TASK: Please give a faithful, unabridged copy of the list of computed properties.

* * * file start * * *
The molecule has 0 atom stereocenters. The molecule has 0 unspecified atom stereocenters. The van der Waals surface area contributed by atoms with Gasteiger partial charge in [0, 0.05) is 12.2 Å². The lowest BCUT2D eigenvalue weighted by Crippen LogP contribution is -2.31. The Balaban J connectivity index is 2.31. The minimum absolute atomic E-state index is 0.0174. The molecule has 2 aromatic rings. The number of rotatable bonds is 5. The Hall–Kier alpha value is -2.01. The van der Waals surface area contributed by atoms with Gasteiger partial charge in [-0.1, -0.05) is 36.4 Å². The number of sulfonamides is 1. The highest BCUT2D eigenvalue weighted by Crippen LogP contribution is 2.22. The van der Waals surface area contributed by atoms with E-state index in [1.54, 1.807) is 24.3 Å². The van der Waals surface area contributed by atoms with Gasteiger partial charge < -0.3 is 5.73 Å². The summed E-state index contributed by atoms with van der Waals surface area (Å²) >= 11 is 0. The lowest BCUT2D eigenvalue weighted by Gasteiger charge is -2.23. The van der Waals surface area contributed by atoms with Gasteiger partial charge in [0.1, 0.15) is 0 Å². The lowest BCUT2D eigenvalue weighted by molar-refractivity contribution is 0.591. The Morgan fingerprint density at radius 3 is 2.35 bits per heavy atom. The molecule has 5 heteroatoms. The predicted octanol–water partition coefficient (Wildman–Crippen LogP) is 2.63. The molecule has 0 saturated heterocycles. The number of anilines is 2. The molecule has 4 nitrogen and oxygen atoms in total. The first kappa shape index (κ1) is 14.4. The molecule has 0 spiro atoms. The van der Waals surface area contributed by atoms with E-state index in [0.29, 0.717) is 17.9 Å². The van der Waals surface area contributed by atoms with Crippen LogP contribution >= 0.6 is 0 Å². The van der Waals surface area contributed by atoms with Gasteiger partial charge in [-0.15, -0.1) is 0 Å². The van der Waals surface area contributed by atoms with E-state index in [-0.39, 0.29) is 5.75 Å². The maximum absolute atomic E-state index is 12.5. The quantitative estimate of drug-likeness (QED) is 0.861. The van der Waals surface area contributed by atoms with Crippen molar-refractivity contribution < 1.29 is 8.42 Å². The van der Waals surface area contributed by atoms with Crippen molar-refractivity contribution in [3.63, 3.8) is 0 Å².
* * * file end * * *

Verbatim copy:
The molecule has 0 atom stereocenters. The molecule has 0 unspecified atom stereocenters. The van der Waals surface area contributed by atoms with Gasteiger partial charge in [0, 0.05) is 12.2 Å². The lowest BCUT2D eigenvalue weighted by Crippen LogP contribution is -2.31. The Balaban J connectivity index is 2.31. The minimum absolute atomic E-state index is 0.0174. The molecule has 2 aromatic rings. The number of rotatable bonds is 5. The Hall–Kier alpha value is -2.01. The van der Waals surface area contributed by atoms with Gasteiger partial charge in [-0.1, -0.05) is 36.4 Å². The number of sulfonamides is 1. The highest BCUT2D eigenvalue weighted by Crippen LogP contribution is 2.22. The van der Waals surface area contributed by atoms with E-state index in [1.54, 1.807) is 24.3 Å². The van der Waals surface area contributed by atoms with Gasteiger partial charge < -0.3 is 5.73 Å². The summed E-state index contributed by atoms with van der Waals surface area (Å²) >= 11 is 0. The lowest BCUT2D eigenvalue weighted by Gasteiger charge is -2.23. The van der Waals surface area contributed by atoms with Gasteiger partial charge in [0.1, 0.15) is 0 Å². The lowest BCUT2D eigenvalue weighted by molar-refractivity contribution is 0.591. The Morgan fingerprint density at radius 3 is 2.35 bits per heavy atom. The molecule has 5 heteroatoms. The predicted octanol–water partition coefficient (Wildman–Crippen LogP) is 2.63. The molecule has 0 saturated heterocycles. The number of anilines is 2. The molecule has 4 nitrogen and oxygen atoms in total. The first kappa shape index (κ1) is 14.4. The molecule has 0 spiro atoms. The van der Waals surface area contributed by atoms with E-state index in [0.29, 0.717) is 17.9 Å². The van der Waals surface area contributed by atoms with Crippen LogP contribution >= 0.6 is 0 Å². The van der Waals surface area contributed by atoms with Gasteiger partial charge in [-0.15, -0.1) is 0 Å². The van der Waals surface area contributed by atoms with E-state index in [-0.39, 0.29) is 5.75 Å². The maximum absolute atomic E-state index is 12.5. The quantitative estimate of drug-likeness (QED) is 0.861. The van der Waals surface area contributed by atoms with Crippen molar-refractivity contribution < 1.29 is 8.42 Å². The van der Waals surface area contributed by atoms with Crippen molar-refractivity contribution in [3.63, 3.8) is 0 Å².